Drive field tech adoption with these tips

I’ve been involved in both field and office operations in construction. And I’ve both been supported and felt harassed by technology. Now, I use those experiences to help people on job sites to eliminate the fear of tech by helping them to understand how to adopt it successfully and see the benefits.

To start you off, here’s a question - if DeWalt came out with a new drill that doubled productivity, would you stick with your old drill because you’re used to it?

When it comes to tech in the field, most people would probably say they’d “continue the madness” in this situation. It’s an understandable approach, but it’s also a lot like the Cleveland Browns trading all their early draft picks for one guy who might not even get to play. You’re really gambling with your future ability to win and execute on business, especially when you know that all the mom and pop shops are adapting in order to get an edge. 

Early adopters win

DADO is one of many tools that started with a single, contained concept. It has become what it is today because of early adopters - companies like Binsky & Snyder and Wm. T. Spaeder, who chose to adopt the tech early, provide feedback, and get the product to meet their specific needs.

There’s a huge advantage - now, not only do these companies have a tool that is tailored to how they do business, but they also have a team trained and comfortable with the general concept of digital documentation and tech on site. Because the field teams now feel confident that tech tools can improve their productivity, they’ve opened the door to the possibility of adopting all kinds of tools, such as Revizto, Navisworks, and Procore.


DADO's product team in the field with Ben Hur in St LouisDADO's product team in the field with Ben Hur in St Louis


Early adopter tips to make field tech adoption easier

So you’re not an early adopter - but you can still win when it comes to adopting tech in the field. Early adopters learned these 3 lessons by making mistakes, so you don’t have to:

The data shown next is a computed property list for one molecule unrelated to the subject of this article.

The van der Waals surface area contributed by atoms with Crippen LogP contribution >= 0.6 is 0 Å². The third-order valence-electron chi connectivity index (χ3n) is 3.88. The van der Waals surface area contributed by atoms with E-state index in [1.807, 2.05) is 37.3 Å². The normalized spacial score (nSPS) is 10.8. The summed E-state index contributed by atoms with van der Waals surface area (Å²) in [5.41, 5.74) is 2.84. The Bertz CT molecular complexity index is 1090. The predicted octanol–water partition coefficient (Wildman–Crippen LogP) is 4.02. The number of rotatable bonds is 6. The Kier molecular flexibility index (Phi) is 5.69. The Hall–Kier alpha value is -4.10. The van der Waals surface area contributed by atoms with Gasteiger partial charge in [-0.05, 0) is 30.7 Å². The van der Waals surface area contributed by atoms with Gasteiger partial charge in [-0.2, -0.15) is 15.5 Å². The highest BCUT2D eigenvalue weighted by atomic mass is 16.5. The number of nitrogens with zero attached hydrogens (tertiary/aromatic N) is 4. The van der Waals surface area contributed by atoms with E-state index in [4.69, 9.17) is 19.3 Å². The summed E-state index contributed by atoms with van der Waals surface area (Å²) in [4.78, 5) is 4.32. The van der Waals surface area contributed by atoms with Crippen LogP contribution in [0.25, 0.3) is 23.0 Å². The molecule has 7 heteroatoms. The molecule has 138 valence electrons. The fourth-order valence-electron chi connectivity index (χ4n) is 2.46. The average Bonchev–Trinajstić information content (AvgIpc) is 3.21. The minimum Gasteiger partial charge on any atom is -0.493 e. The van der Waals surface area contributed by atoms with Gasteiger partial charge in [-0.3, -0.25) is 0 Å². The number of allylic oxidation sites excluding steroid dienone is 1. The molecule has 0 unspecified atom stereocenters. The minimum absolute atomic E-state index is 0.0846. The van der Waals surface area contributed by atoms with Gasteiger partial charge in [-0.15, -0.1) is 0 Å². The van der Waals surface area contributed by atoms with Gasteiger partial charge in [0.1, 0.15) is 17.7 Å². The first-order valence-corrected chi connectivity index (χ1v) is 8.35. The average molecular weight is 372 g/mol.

1. Train the trainer

The easiest way to get a technology solution rolled out on a job quickly is to designate a project leader as the field tech liaison. Train them - heck, over-train them. Give them training on everything you want to use on the project, and a little bit more. This opens their eyes to possible ways to use the tech that you wouldn’t imagine.

These were some of the best days I spent in construction, exploring the new tech and saying “Whoah I didn’t even know you guys did that. Here, let’s try using it like this.” For example, I figured out how to use Revitzo in a bunch of ways, just because a foreman asked to see field welds.

Construction Management professors at Ohio Northern University check out new ConTech to help students stay up-to-date

Construction Management professors at Ohio Northern University check out new ConTech to help students stay up-to-date

2. Get creative

No tool is exactly what it set out to be at the beginning, largely because people like you and I have specific problems to solve, and the tools our managers give us to solve them aren’t always the perfect fit. Ok, so the workflow you develop with the tool you have might not be perfect. But it might open the door for a better tool that fits your needs, or result in further feature development for the tool you already have. Tools evolve and don’t have to be used exactly as intended - have you seen what people are doing with HoloLens?!

3. Crowdsource solutions

Everyone thinks they have a competitive advantage when they figure out how to be profitable with a tool, but honestly, there’s always someone using it more efficiently. Crowdsourcing solutions is great for our industry in general, and events like Autodesk University, MEP Force, and Advancing Prefabrication exist so we can share expert knowledge. 

Onsite training for our customers' field teams

Onsite training for our customers' field teams


After all, we know tech makes a difference to the bottom line. We just need to make technology in construction as common practice as having the latest drill on every site.